May 28, 2024


A tokamak in France set a new record in fusion plasma by encasing its reaction in tungsten, a heat-resistant metal that allows physicists to sustain hot plasmas for longer, and at higher energies and densities than carbon tokamaks.

A tokamak is a torus- (doughnut-) shaped fusion device that confines plasma using magnetic fields, allowing scientists to fiddle with the superheated material and induce fusion reactions. The recent achievement was made in WEST (tungsten (W) Environment in Steady-state Tokamak), a tokamak operated by the French Alternative Energies and Atomic Energy Commission (CEA).

WEST was injected with 1.15 gigajoules of power and sustained a plasma of about 50 million degrees Celsius for six minutes. It achieved this record after scientists encased the tokamak’s interior in tungsten, a metal with an extraordinarily high melting point. Researchers from Princeton Plasma Physics Laboratory used an X-ray detector inside the tokamak to measure aspects of the plasma and the conditions that made it possible.

“These are beautiful results,” said Xavier Litaudon, a scientist with CEA and chair of the Coordination on International Challenges on Long duration OPeration (CICLOP), in a PPPL release. “We have reached a stationary regime despite being in a challenging environment due to this tungsten wall.”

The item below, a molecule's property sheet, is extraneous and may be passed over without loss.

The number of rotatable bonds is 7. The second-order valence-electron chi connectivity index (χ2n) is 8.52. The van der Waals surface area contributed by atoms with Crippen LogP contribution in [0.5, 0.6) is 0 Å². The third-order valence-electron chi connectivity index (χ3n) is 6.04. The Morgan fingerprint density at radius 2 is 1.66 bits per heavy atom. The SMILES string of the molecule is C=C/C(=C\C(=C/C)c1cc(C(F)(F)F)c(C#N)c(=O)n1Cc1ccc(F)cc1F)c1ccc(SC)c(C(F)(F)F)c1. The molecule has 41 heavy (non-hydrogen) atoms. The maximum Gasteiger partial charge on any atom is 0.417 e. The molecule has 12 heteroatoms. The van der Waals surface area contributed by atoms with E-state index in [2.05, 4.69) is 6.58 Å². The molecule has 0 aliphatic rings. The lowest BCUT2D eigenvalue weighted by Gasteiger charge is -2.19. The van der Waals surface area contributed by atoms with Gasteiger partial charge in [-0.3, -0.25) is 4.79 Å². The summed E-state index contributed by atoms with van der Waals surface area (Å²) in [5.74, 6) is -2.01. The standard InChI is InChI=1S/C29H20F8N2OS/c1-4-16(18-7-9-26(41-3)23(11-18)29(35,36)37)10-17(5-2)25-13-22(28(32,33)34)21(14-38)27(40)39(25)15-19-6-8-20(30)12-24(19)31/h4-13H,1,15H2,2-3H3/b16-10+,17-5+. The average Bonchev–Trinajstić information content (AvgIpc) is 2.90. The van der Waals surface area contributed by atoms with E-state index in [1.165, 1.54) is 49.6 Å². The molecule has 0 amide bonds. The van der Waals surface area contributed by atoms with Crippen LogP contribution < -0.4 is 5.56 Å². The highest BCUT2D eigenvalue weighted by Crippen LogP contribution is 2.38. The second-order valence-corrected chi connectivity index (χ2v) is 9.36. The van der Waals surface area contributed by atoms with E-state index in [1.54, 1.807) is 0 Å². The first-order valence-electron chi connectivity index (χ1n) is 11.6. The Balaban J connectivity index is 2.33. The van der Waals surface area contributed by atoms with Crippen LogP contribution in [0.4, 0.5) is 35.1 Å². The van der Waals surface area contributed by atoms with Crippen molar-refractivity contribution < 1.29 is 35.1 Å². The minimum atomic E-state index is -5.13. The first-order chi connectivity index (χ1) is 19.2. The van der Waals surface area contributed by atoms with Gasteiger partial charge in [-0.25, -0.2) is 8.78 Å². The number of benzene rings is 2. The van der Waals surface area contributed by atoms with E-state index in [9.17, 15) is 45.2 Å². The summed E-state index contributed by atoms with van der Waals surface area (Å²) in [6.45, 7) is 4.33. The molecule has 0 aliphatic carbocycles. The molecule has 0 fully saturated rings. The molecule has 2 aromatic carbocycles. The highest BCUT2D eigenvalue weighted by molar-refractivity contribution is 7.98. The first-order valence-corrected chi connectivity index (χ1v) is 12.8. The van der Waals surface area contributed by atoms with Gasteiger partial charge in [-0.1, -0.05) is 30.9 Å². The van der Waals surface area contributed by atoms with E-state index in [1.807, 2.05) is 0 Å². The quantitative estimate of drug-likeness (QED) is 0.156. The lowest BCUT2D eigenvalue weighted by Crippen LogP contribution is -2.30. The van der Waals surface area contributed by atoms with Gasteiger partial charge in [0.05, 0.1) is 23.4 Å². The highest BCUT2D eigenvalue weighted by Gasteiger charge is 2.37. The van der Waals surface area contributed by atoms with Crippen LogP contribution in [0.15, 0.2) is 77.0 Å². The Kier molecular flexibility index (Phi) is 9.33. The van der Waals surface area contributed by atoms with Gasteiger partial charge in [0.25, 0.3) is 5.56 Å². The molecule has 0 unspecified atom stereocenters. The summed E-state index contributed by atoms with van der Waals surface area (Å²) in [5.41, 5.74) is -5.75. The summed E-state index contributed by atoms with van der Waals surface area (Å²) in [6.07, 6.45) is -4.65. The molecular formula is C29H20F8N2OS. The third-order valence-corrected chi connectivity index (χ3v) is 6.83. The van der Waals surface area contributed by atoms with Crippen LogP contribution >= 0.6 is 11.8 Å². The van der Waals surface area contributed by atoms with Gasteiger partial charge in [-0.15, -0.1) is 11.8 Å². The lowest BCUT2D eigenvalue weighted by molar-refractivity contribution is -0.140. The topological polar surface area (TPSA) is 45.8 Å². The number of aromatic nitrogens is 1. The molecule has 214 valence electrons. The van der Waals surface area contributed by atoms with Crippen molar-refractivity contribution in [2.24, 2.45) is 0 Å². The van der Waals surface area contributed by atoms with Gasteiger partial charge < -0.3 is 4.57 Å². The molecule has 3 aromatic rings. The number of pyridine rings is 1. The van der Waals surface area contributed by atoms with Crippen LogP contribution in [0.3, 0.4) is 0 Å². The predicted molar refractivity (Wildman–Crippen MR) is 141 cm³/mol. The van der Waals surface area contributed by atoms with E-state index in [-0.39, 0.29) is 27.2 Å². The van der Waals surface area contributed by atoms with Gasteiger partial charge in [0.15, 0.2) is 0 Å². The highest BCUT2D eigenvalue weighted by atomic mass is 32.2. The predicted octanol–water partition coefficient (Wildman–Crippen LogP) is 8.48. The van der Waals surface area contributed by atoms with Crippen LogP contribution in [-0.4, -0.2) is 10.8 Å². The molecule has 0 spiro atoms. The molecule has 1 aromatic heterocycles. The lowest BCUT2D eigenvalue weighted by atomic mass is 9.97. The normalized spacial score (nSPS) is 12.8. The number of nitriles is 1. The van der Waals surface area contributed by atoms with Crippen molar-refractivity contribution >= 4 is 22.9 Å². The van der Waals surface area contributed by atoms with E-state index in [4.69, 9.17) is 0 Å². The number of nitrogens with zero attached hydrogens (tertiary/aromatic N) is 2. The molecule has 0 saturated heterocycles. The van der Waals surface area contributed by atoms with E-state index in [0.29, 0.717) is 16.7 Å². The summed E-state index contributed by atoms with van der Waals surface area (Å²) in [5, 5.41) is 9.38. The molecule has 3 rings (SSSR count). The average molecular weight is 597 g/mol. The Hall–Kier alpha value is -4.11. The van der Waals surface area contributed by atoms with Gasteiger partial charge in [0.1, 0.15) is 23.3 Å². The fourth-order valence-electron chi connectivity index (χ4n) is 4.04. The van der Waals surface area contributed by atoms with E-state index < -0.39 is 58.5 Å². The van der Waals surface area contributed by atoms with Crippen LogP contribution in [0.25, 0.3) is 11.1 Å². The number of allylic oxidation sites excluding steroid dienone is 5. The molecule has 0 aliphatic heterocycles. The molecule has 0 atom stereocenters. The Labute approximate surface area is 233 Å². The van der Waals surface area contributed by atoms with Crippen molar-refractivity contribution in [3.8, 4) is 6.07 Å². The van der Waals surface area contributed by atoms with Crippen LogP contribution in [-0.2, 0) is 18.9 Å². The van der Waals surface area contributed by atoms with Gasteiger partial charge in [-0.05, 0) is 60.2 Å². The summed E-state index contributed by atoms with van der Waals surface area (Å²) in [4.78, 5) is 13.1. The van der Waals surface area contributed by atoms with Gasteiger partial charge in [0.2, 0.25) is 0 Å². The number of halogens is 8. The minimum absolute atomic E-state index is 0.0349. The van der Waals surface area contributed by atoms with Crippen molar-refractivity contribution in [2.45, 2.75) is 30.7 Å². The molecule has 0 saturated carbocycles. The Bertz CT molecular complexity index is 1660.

Nuclear fusion occurs when atoms fuse, reducing their total number and releasing a huge amount of energy in the process. It is not to be confused with nuclear fission, the inverse process by which atoms are split to produce energy. Nuclear fission also creates nuclear waste, while nuclear fusion is seen as a potential grail of energy research: a clean process that could be optimized to produce more energy than it took to power the reaction in the first place. Hence the hype around “limitless energy” and similarly optimistic musings.

Earlier this year, the Korea Institute of Fusion Energy installed a tungsten diverter in its KSTAR tokamak, replacing the device’s carbon diverter. Tungsten has a higher melting point than carbon, and according to Korea’s National Research Council of Science and Technology, the new diverter improves the reactor’s heat flux limit two-fold. KSTAR’s new diverter enabled the institute’s team to sustain high-ion temperatures exceeding 100 million degrees Celsius for longer.

“The tungsten-wall environment is far more challenging than using carbon,” said Luis Delgado-Aparicio, lead scientist for PPPL’s physics research and X-ray detector project, and the laboratory’s head of advanced projects, in the same release. “This is, simply, the difference between trying to grab your kitten at home versus trying to pet the wildest lion.”

These are exciting times for fusion (I know, I know, everyone says that). But it’s true! As we reported last year:

Research into nuclear fusion has made slow but significant strides; in 2022, scientists at Lawrence Livermore National Laboratory managed net energy gain in a fusion reaction for the first time. We’re still very (read: very) far from the vaunted goal of a reliable, zero-carbon energy source, and the achievement came with caveats, but it nonetheless showed that the field is plodding forward.

We must stress—as we do any time we’re discussing the possibilities of fusion technology—that the road of progress will be meandering, and slow, and in some cases a boondoggle. Every mountain has its molehills; you won’t be able to know their significance in the context of progress unless you keep climbing.

A version of this article originally appeared on Gizmodo.



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